Bradbury’s classic dystopian novel has been speculated to comment on excessive and unjust censorship in the media. When I was instructed to read it, I couldn’t care less about the premise. “Are you kidding me?” I thought to myself. “Firemen supposedly go around, and burn books because they don’t agree with the ideas they present? That’s absurd! That will never happen in my lifetime.”

But that’s exactly what’s happening to America in 2017. In the past week, multiple Confederate statues have been forcefully taken down and vandalized across the country. News headlines consist of “Philadelphia considers removing statue,” “Chicago Bishop Wants George Washington’s Name Taken Off Park in Black Neighborhood,” and “Confederate monument in Arizona tarred, feathered.” Another article asks about what will happen if America’s children lose our history.

I can’t believe that this is a discussion that we should even be having about political correctness. These statues have been up for 200 years, but all of a sudden, people are opting to take them down because they’re offensive. What’s my stance on the removal of these monuments?

On April 12th, 2017, I posted an article inquiring about the legality of flag burning, concluding that the act of incinerating the American flag is extremely depraved and thus should be outlawed. One-time offenders should incur a small fine, while repeated offenders should face jail time and a complete revoke of citizenship.

I have since reversed my position on flag burning because no matter how upset or disgusted that it makes me, it is nonetheless an exercise of free speech—outlawing it would practically equate to promoting censorship of any kind. Moreover, it would be quite hypocritical of me to say that we should outlaw flag burning but reject the removal of Confederate statues, because they’re two sides of the same coin. In other words, we can’t change the past in the same way that we can’t change the Constitution. Simply because they make us feel “uncomfortable,” we can’t shut them out of our lives and pretend like they don’t exist anymore.

So apparently, it’s okay to burn flags because it is an expression of free speech, but it’s not okay to display a Confederate statue in a state park because it’s a symbol of “bigotry and racism.” Are you noticing the flawed logic yet? Besides, if we’ve begun to normalize the removal and vandalism of historical statues, how long will it take until we literally remove entire passages in history textbooks that inform of Confederate generals and practices of slavery? Or worse, burn history textbooks altogether? What will TRULY separate our reality from the dystopian reality of Fahrenheit 451?

If we don’t want our children to learn about the horrible atrocities that our ancestors have committed, then we need to express to them that ignoring history won’t undo said atrocities. We need to get them to understand that the Confederate statues we’re taking down are not symbols of bigotry and racism, but symbols of what we WILL become if we regress to a state in which bigotry and racism are once again acceptable—symbols of a dark past and an even darker future if we repeat the same mistakes.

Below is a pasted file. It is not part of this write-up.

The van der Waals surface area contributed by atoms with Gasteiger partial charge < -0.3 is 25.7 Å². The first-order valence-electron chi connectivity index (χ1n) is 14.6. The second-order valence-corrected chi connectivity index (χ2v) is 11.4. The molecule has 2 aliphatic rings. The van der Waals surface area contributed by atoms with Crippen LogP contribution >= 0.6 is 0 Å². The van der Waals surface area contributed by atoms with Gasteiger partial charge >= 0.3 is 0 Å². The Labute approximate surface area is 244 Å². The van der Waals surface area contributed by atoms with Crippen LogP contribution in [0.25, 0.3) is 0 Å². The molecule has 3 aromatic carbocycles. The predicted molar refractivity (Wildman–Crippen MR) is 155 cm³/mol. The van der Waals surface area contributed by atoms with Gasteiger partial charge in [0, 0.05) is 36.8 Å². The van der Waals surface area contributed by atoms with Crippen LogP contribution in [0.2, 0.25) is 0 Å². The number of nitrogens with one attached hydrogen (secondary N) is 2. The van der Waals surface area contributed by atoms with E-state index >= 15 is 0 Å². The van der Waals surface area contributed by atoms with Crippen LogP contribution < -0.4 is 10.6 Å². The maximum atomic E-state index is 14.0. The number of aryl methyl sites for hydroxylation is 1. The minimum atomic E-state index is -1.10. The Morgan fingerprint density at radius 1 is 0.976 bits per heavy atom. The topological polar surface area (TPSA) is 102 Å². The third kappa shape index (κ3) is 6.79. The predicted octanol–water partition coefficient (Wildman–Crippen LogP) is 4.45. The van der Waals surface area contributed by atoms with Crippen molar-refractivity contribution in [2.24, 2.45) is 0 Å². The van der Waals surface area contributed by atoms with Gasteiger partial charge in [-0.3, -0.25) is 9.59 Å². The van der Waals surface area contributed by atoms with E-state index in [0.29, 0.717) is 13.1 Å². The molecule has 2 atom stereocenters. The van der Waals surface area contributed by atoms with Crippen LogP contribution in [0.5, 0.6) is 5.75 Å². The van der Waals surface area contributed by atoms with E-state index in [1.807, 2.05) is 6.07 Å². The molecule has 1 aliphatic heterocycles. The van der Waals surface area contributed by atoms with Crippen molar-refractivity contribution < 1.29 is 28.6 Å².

The issue, it seems, is as clear as day: continue to delete and rewrite history to push a politically correct agenda, and open the door up to the very things that you’ve already denounced. It’s sad that half of the country doesn’t see it that way.

Who is to Blame for the Violence in Charlottesville?

On Saturday, August 12th, 2017, a rally called “Unite the Right” took place in Charlottesville, Virginia. It was there white nationalists congregated to protest the removal of a Confederate statue. Counterprotesters soon arrived to harass the rally participants, with the situation escalating into chaotic exchanges of violence. One person, Heather D. Heyer, 35, died when a car rammed through a group of counterprotesters, and another two state troopers died in a freak helicopter crash.

The conflict that erupted in Charlottesville was not self-contained, but the result of an accumulation of lingering resentments that resurfaced, either from the 2016 presidential election or from the current political climate that we live in. It is an extension of one of the worst ideological rifts in our country’s history, and another clear demonstration of two opposing groups’ inability to sort through their differences rationally.

It should not be understated that both radical conservatives and progressive liberals are at fault here, as President Trump was quoted with saying on Tuesday that “I think there’s blame on both sides.” Trump subsequently received scrutiny for not specifically condemning the KKK, neo-Nazis, and white supremacists. Nonetheless, the counterprotesters (i.e.: Black Lives Matter & ANTIFA) are just as guilty of inciting violence and causing discord as they were. That’s not to say that I agree with what the KKK, neo-Nazis, and white supremacists stand for—their values are acutely incompatible with everything I believe in. However, at Charlottesville, there were no white knights.